Every mens¬≠trua¬≠ting per¬≠son expe¬≠ri¬≠en¬≠ces their own period indi¬≠vi¬≠du¬≠ally. The term period pro¬≠blems is used to describe various types of dis¬≠com¬≠fort or pain that can occur during mens¬≠trua¬≠tion. While some people have no sym¬≠ptoms at all, others suf¬≠fer from severe mens¬≠trual pain every month. That is why we are going to look at what types of period pro¬≠blems exist, what is nor¬≠mal and why we actually have them.

Primary period pain is mostly mild

Mens¬≠trual cramps are divi¬≠ded into pri¬≠mary and secon¬≠dary period pain. Pri¬≠mary period pain is mil¬≠der and can be relie¬≠ved natu¬≠rally with (simple) home reme¬≠dies and a healthy diet. Alt¬≠hough the pain is unplea¬≠sant, it is beara¬≠ble and usually harm¬≠less. The cau¬≠ses of pri¬≠mary period pain are not dise¬≠ase rela¬≠ted and are very indi¬≠vi¬≠dual. Rea¬≠sons for mens¬≠trual pain can be, for example, the early onset of the first period, low body weight, a long mens¬≠trual cycle or even gene¬≠tic pre¬≠dis¬≠po¬≠si¬≠tion. Ask the mens¬≠trua¬≠ting people in your family how they expe¬≠ri¬≠ence or have expe¬≠ri¬≠en¬≠ced their period. Maybe your expe¬≠ri¬≠en¬≠ces with mens¬≠trual pro¬≠blems are simi¬≠lar? The good news is: Sta¬≠tis¬≠ti¬≠cally spea¬≠king, the pain decre¬≠a¬≠ses with age.

Secondary period pain is caused by a disease

Secon¬≠dary period pain, on the other hand, is cau¬≠sed by an under¬≠ly¬≠ing gyne¬≠co¬≠lo¬≠gi¬≠cal or orga¬≠nic dise¬≠ase. These can be, for example, endo¬≠me¬≠trio¬≠sis, polyps, can¬≠cer or inflamma¬≠tion of the repro¬≠duc¬≠tive organs. Endo¬≠me¬≠trio¬≠sis is the most com¬≠mon cause of secon¬≠dary period pain. In some cases, the sym¬≠ptoms are so severe that those affec¬≠ted can¬≠not go about their nor¬≠mal daily lives for several days a month. To relieve secon¬≠dary period pain, the focus is on the tre¬≠at¬≠ment of the under¬≠ly¬≠ing dise¬≠ase. It is best to speak directly to your gyne¬≠co¬≠lo¬≠gist if you suf¬≠fer from severe mens¬≠trual pain.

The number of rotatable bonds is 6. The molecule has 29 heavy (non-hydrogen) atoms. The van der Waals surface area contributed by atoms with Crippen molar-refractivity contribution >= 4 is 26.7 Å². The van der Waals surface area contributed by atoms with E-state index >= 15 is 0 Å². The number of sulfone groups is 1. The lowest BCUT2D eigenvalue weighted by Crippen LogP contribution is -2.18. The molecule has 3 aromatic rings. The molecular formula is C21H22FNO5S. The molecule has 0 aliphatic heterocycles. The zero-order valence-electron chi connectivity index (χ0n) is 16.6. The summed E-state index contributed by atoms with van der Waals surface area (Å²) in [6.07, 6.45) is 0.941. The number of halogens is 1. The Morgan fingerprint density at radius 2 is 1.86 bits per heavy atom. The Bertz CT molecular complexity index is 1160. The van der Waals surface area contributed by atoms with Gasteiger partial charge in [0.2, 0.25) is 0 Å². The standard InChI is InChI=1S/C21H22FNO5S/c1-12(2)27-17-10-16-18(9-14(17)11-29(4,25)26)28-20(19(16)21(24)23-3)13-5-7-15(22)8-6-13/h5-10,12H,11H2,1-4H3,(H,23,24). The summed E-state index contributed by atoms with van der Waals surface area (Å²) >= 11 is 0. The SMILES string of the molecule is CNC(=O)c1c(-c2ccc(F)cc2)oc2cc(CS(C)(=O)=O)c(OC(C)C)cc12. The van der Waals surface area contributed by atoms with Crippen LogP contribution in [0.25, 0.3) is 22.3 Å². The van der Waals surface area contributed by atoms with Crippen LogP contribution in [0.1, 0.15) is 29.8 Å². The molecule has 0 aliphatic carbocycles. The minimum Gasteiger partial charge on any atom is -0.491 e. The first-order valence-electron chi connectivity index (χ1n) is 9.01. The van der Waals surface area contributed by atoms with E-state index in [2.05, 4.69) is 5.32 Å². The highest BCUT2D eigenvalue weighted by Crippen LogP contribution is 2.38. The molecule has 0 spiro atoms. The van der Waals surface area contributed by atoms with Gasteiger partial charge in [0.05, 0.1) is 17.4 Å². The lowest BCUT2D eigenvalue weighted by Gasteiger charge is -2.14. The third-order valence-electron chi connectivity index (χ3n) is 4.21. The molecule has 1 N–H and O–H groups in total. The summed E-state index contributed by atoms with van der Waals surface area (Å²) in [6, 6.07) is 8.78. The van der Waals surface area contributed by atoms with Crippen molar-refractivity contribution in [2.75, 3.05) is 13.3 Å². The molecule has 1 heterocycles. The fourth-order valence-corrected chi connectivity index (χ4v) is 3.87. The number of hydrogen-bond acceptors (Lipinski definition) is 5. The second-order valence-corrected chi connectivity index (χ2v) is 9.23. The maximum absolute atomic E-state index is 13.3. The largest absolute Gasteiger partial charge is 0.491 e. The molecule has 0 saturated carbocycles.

Why do we experience period pains?

You may ask yourself: Where does mens¬≠trual pain come from? During your period, the ute¬≠rus con¬≠tracts cramp-like, causing con¬≠trac¬≠tions of the ute¬≠rine mus¬≠cles. The mus¬≠cle move¬≠ments are cau¬≠sed by hor¬≠mo¬≠nes, for example pro¬≠sta¬≠glan¬≠din. Depen¬≠ding on the strength of the con¬≠trac¬≠tions, these can cause pain. But why does the ute¬≠rus con¬≠tract at all? Every month during the mens¬≠trual cycle, new ute¬≠rus lining forms to pre¬≠pare for the fer¬≠ti¬≠li¬≠zed egg. If fer¬≠ti¬≠liz¬≠a¬≠tion does not occur, the lining of the ute¬≠rus is not nee¬≠ded and is rejec¬≠ted along with the unfer¬≠ti¬≠li¬≠zed egg. This con¬≠su¬≠mes a great deal of energy from the body. The mus¬≠cles of the ute¬≠rus con¬≠tract in waves, which can lead to cram¬≠ping pain. The rhyth¬≠mic mus¬≠cle move¬≠ments also cause the blood cir¬≠cu¬≠la¬≠tion wit¬≠hin the ute¬≠rus to be inter¬≠rup¬≠ted by the cramps. This can cause a lack of oxy¬≠gen, which is the rea¬≠son for addi¬≠tio¬≠nal period pain (ischemic pain). 

Which period problems are there?

Mens¬≠trual pro¬≠blems are very uni¬≠que and can occur in up to 150 dif¬≠fe¬≠rent forms. The com¬≠p¬≠laints can range from an unplea¬≠sant fee¬≠ling in the back to diar¬≠r¬≠hea and severe abdo¬≠mi¬≠nal cramps. Diz¬≠zi¬≠ness, nau¬≠sea, a fee¬≠ling of ten¬≠sion in the bre¬≠asts or tired¬≠ness are also typi¬≠cal. Hea¬≠da¬≠ches and abdo¬≠mi¬≠nal cramps are among the most com¬≠mon com¬≠p¬≠laints during mens¬≠trua¬≠tion. Bes¬≠i¬≠des phy¬≠si¬≠cal pain, mood swings can also occur.